There have been plenty of ugly developments in the newspaper industry of late: buyouts, layoffs, Rupert Murdoch's likely purchase of the Wall Street Journal, and so on. But few have been as flat-out tragic as word that the Weekly World News, a tabloid that made news by making up the news, will soon disappear from a supermarket near you. As noted in this Reuters dispatch, American Media, Inc., whose portfolio also features the National Enquirer, announced that the WWN print edition will perish with the August 27 edition, although its online doppelganger will live on at WeeklyWorldNews.com.
A 2003 Message column featured a rare look inside the Weekly World News courtesy of former Rocky Mountain News music writer Justin Mitchell, whose twisted career landed him at the WWN prior to a journalistic rebirth in China. In the following passage, Mitchell describes how he penned the words for a batch of the paper's most famous fictional creations, including combustible columnist Ed Anger:
"Yes, I was Ed Anger," Mitchell confirms. "I was also Serena Sabak ('world's sexiest psychic advisor') and Dotti Primrose," whom he described in an unpublished article written for the Denver Post as "Dr. Laura on paint thinner." He landed on the paper's front page with an earthshaker about a mermaid that was found in a can of tuna, and as the Iraq crisis was coming to a boil, he checked in with a pair of timely exposés, "Saddam Statue Sheds Mystery Tears" and "Saddam's Doubles Looking for New Jobs." Still, his personal favorite was "Amazon Tribe Worships Wisconsin Bowling Team as Gods." The WWN horoscope was another of Mitchell's playgrounds, and he often sprinkled his astrological blurbs with rock lyrics. On one occasion, his advice to Scorpios drew upon the collected wisdom of Led Zeppelin, the Moody Blues, the Doors, Pink Floyd, Blind Blake and the aforementioned Fab Four: "If there's a bustle in your hedgerow on Tuesday afternoon, consider breaking through to the other side and breathe, breathe in the air. Look around, choose your own ground. Ditty-wah-ditty. Lucky number: 9."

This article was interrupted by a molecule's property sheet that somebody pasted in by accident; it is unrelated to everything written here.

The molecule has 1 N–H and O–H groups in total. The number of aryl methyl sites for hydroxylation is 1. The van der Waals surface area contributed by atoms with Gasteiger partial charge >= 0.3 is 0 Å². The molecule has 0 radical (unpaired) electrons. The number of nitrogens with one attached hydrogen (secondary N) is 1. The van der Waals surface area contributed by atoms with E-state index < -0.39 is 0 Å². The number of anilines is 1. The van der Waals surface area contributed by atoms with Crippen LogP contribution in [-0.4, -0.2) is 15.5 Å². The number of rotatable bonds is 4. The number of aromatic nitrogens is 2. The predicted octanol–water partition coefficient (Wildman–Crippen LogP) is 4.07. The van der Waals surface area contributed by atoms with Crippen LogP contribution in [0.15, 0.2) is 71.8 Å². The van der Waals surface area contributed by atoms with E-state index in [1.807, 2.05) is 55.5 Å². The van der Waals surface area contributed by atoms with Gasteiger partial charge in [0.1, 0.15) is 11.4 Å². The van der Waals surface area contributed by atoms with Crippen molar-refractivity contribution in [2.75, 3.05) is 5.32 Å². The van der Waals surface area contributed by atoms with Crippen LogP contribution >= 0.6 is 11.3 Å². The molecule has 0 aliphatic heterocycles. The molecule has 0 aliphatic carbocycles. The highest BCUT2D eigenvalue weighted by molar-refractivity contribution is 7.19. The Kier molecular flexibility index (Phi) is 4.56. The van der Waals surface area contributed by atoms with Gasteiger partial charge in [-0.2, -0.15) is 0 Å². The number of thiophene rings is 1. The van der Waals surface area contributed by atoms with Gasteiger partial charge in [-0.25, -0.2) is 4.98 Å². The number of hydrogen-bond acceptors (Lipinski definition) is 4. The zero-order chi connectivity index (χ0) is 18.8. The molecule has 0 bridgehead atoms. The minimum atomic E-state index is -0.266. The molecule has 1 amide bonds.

We Believe Local Journalism is Critical to the Life of a City
Engaging with our readers is essential to Westword's mission. Make a financial contribution or sign up for a newsletter, and help us keep telling Denver's stories with no paywalls.
Support Our Journalism
For more about Mitchell's memories of the Weekly World News, including the tab's approach to (ahem) fact-checking, click here. In the meantime, lament the passing of a true newspaper landmark. And big business, not Bigfoot, is to blame. -- Michael Roberts